I was about to submit one of my designs to H&M’s T-shirt design contest, but like a good little lawyer, I decided to go through and read the terms and conditions of entry. Man, I’m glad that I did. I was all set to enter when I read the following provisions:
3.7 Submission and Ownership of Content:
(a) The website will enable entrants to submit to H&M the form of the original artwork (the “Content”) for display on the website and potential use by H&M in connection with the sale of its products, whether as a Submission in the Contest or otherwise. Upon submission, the Content, whether or not protected by copyright, will be the sole property of H&M. [emphasis mine]
Yes, my dears, that means whether or not your artwork is selected as a winner, once you submit it, it belongs to H&M, meaning that they can use your art however and whenever. Is this legal? Yes, indeed, thanks to the Work For Hire Doctrine. Just read a little further in the contest rules:
b) All results and proceeds from the Content (or in connection with any ancillary, subsidiary, supplemental, promotional or derivative work relating to any version of the Content), and all other materials of every kind whatsoever created by an entrant if relating to any version of the Content (or relating to any ancillary, subsidiary, supplemental promotional or derivative work relating to any versions of the Content) (collectively, “Work”), are a “work made for hire” (as that term is used in the United States Copyright Act) for H&M, prepared as a work specially ordered or commissioned for use by H&M; of which H&M is to be deemed the “author” within the meaning of the United States Copyright Act. All such copyrightable works, as well as all copies of such works in whatever medium fixed or embodied, will be owned exclusively by H&M upon their creation and entrant will have no interest in any of them. Without limiting the foregoing, if any of the Work, or any part or element of the Work, is not deemed to be a “work made for hire” for H&M, the entrant irrevocably and exclusively grants and assigns to H&M (or, if any applicable law prohibits such assignment, entrant hereby grants to H&M an irrevocable royalty-free license of) right, title and interest in and to such Work, throughout the universe, in perpetuity, in any and all media, whether now or hereafter known or devised. [Emphasis mine]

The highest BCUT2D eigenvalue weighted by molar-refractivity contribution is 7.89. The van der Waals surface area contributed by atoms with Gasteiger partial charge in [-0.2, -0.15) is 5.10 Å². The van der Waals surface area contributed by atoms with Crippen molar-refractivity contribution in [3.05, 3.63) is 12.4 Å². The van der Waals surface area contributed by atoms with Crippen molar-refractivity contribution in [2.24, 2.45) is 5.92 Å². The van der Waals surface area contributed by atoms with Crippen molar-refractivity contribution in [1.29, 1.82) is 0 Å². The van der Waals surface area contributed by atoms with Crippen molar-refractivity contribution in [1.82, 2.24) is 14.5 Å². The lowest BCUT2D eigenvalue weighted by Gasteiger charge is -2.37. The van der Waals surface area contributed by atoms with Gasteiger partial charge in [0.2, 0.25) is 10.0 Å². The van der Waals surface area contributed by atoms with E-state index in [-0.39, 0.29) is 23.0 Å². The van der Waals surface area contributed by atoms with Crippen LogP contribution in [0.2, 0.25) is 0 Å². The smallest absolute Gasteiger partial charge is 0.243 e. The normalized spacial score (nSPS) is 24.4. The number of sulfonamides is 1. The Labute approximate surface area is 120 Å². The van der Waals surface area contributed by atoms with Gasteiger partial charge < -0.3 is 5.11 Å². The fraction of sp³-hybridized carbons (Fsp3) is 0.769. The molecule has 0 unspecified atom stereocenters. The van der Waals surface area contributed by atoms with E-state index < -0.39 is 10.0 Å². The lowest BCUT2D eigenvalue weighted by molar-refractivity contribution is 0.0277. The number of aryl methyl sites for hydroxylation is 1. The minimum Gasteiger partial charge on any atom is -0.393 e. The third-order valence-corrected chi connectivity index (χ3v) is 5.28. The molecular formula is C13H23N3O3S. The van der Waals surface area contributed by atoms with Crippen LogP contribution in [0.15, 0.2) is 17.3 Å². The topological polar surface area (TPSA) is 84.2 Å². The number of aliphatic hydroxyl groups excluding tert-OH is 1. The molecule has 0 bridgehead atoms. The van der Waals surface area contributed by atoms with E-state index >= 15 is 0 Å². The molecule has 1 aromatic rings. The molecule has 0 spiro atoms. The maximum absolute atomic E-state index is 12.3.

Sorry for all the extra emphasis but I only do it to drive home the point; when you are submitting art to contests such as these, it means your artwork forever becomes property of H&M. So let’s say later on you decide that you want to use your work to design your own line of T-shirts or something else; according to these provisions you can’t do that without permission of H&M because your artwork isn’t yours anymore; it belongs to H&M. Unfortunately, a lot of artists aren’t aware of these provisions within copyright law and things can get so nasty that an artist can get sued for copying his own work.
Crazy, right? It very well may be but it’s totally legal under copyright law. That’s why it’s always important to always read terms and conditions of art contests before you submit your works to competitions like these or enter into such an arrangement with an employer or someone who commissions you.
That said, the only way I could envision myself submitting to these kinds of set-ups is if I am getting paid substantially and deriving massive benefits for giving up rights to my own work. Being somewhat of a control freak, it would drive me crazy to think that I would have to ask someone else’s permission to use one of my own creations.While I’m intrigued by the idea of having my art on t-shirts, I’d rather do it through an agreement that I broker myself.
So, fellow artists, beware! You don’t have to be a lawyer to be cognizant of these things; just be sure to read the rules and conditions and fine print before giving your artwork up.
Click here to read more about H&M’s terms and conditions regarding their “Your Art Here”.